by Susan Yung
The Group as Power Source
INVISIBLE DIVIDE AT NYU SKIRBALL CENTER
NOVEMBER 4 – 5, 2015
In this era of crowd-sourcing, a sharing economy, and a Socialist garnering widespread support as a presidential candidate, BalletCollective makes sense. This ballet troupe is not leaderless—Troy Schumacher is the director and choreographer, and Ellis Ludwig-Leone is composer and music director. (The company split from Satellite Ballet two years ago; that group is now known as SatelliteCollective and has adopted a divergent structure.) But as an artistic collaborative, it draws on its members to complete the picture. Most notably, each dance cites a source work as inspiration, be it an artwork or a poem. While this approach may not initially sound revolutionary, it demands a certain evocative mood, intangible yet simmering below the surface—and sometimes carried through in costume or set elements.
Its dancers, all of whom are members of the New York City Ballet (NYCB), are a huge asset to the company. In terms of technical training, professionalism, and artistic flexibility, NYCB is unsurpassed in the U.S., and possibly in the world. These dancers are pushed to the limit with the sheer volume and diversity of the repertory they perform. Naturally, it is bountiful with George Balanchine’s work, the speed and musicality of which translate seamlessly into other styles of ballet. (The same held true for members of Merce Cunningham’s company, particularly after it disbanded and his dancers appeared in a flurry of other projects.) Schumacher began choreographing for NYCB in 2014, with success. Following in his fellow company member and soloist Justin Peck’s slippers, he has both danced in the corps and choreographed new works for the last two seasons.
Invisible Divide, BalletCollective’s recent season at NYU’s Skirball Center, premieres The Last Time This Ended, a duet for the clean-lined Taylor Stanley and powerful David Prottas—both among the most magnetic of City Ballet’s men. The source artworks are photos by Dafy Hagai: a pair of women lying and embracing on vibrant grass, colorful flowering trees next to a low stucco building somewhere in the south, and floral leis hanging from a car’s rearview mirror. Mark Dancigers supplies the pulsing, flickering music, played by Hotel Elefant. Stanley and Prottas sport t-shirts and jeans, and move in bursting passages punctuated by moments of stillness—a dynamic favored by Schumacher. Their relationship is unclear, but tender gestures—as when one rests his head on the other’s chest—soften the brisker passages that include fast, top-like pencil turns. An arabesque with an outreached hand speaks of yearning.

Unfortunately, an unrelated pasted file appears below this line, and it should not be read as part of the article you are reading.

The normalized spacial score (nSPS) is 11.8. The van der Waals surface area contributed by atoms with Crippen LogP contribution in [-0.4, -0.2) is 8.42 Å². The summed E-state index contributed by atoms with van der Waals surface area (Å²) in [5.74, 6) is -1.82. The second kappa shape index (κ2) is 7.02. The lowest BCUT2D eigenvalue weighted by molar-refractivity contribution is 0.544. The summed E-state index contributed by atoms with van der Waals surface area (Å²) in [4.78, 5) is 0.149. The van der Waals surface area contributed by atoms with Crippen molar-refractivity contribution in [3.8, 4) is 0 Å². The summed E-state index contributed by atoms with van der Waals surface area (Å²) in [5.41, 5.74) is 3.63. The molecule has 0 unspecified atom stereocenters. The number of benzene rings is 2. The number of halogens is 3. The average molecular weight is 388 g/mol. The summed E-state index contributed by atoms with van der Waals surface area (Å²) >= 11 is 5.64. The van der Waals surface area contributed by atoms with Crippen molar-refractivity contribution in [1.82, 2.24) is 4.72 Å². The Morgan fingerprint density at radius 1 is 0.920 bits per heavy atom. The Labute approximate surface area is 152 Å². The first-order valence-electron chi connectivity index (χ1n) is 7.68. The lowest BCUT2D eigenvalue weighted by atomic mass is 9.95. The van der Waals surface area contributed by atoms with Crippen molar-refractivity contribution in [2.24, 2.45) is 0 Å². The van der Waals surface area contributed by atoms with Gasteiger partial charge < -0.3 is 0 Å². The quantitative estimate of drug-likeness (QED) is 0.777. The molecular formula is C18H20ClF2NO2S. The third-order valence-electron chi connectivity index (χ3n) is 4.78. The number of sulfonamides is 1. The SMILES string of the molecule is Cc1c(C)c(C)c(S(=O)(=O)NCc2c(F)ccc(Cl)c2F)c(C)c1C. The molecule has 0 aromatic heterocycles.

The second premiere, the titular Invisible Divide, employs the entire company. Paul Maffi supplied the black-and-white source photos: two eerie close-ups of facial features, and a third distorted image of a man and his reflection. Ludwig-Leone wrote the score, which includes songs that skew toward indie pop, performed with distracting kineticism by Vanessa Upson. The photos’ chiaroscuro manifests in the black costumes and silvery lighting (by Brandon Stirling Baker). Harrison Coll is featured, his phrases composed of bold and subtle moves. It’s an expressionistic style conveying emotion through dynamism, without any obvious gesture. It feels contemporary without distorting the original language. Coll dissolves movement into walking rather than finishing in traditional ballet positions. Again, it’s not revolutionary, but it’s in keeping with the blend of the traditional and the modern.
In the final section, Coll’s leaps devour space hungrily. Whether a rebel or a leader, he acts and the group, in turn, reacts. Energy passes through the dancers like rippling waves. It’s no matter that he seems to be the outsider—they are a tribe, and he is pushing them. They gather center-stage, restless, shifting, as the curtain falls.
Last year, Coll had to cancel performing a new duet with Ashley Laracey due to injury, so Schumacher (married to Laracey) had stepped in. Coll performs the piece, titled Dear and Blackbirds (2014), this year, and the result feels very different. Coll is a far fiercer presence than Schumacher, particularly in segments in which he buzzes around Laracey like a hyperactive teenage boy attempting to gain her attention and affection—and in the end, succeeding.
The program concludes with a reprise of All That We See (2014), choreographed by Schumacher, with music by Ludwig-Leone, and source artwork (painting fragments) by David Salle—who also dotted the slate-hued costumes with color. Dance phrases are traded between the performers, who seem so tightly knit that they barely need anything but their bodies to relate to one another. They move in a canon—one just after another—in a kind of stop motion effect. Claire Kretzschmar is notable for her boldness and planar physiognomy, which combined give her a sparkling, faceted quality. Meagan Mann and Lauren King round out the troupe.
Since Schumacher began his own company, his choreographic career at NYCB has ascended. BalletCollective is equally thriving, drawing attention and supporters, and earning prominence among similar troupes. Without its unique artistic mission of sublimating specific creative inspirations, it might be a fleeting whimsy, but Schumacher and his collaborators are making a worthy statement.
SUSAN YUNG is a New York-based culture writer.